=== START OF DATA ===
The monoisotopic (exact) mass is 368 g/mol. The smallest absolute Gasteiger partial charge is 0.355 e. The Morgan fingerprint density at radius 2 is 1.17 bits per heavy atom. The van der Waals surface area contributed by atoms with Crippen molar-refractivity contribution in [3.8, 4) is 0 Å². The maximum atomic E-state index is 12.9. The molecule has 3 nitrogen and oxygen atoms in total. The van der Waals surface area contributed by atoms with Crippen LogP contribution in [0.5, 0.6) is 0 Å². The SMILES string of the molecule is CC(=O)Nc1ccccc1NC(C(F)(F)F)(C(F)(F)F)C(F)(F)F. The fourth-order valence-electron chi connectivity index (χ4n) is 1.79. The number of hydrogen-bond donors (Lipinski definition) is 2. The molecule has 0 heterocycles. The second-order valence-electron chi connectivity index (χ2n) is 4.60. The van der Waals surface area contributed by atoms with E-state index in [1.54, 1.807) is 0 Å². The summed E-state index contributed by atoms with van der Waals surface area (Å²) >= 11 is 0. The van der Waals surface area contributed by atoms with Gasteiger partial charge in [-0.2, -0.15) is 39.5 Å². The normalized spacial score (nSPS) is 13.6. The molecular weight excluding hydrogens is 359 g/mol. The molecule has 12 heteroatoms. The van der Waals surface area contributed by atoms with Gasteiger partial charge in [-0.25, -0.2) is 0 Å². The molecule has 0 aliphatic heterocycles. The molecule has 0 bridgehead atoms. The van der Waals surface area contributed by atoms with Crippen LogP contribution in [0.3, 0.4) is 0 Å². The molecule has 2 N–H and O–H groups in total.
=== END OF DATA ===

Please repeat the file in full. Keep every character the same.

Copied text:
The monoisotopic (exact) mass is 368 g/mol. The smallest absolute Gasteiger partial charge is 0.355 e. The Morgan fingerprint density at radius 2 is 1.17 bits per heavy atom. The van der Waals surface area contributed by atoms with Crippen molar-refractivity contribution in [3.8, 4) is 0 Å². The maximum atomic E-state index is 12.9. The molecule has 3 nitrogen and oxygen atoms in total. The van der Waals surface area contributed by atoms with Crippen LogP contribution in [0.5, 0.6) is 0 Å². The SMILES string of the molecule is CC(=O)Nc1ccccc1NC(C(F)(F)F)(C(F)(F)F)C(F)(F)F. The fourth-order valence-electron chi connectivity index (χ4n) is 1.79. The number of hydrogen-bond donors (Lipinski definition) is 2. The molecule has 0 heterocycles. The second-order valence-electron chi connectivity index (χ2n) is 4.60. The van der Waals surface area contributed by atoms with E-state index in [1.54, 1.807) is 0 Å². The summed E-state index contributed by atoms with van der Waals surface area (Å²) >= 11 is 0. The van der Waals surface area contributed by atoms with Gasteiger partial charge in [-0.2, -0.15) is 39.5 Å². The normalized spacial score (nSPS) is 13.6. The molecular weight excluding hydrogens is 359 g/mol. The molecule has 12 heteroatoms. The van der Waals surface area contributed by atoms with Gasteiger partial charge in [-0.25, -0.2) is 0 Å². The molecule has 0 aliphatic heterocycles. The molecule has 0 bridgehead atoms. The van der Waals surface area contributed by atoms with Crippen LogP contribution in [0.3, 0.4) is 0 Å². The molecule has 2 N–H and O–H groups in total.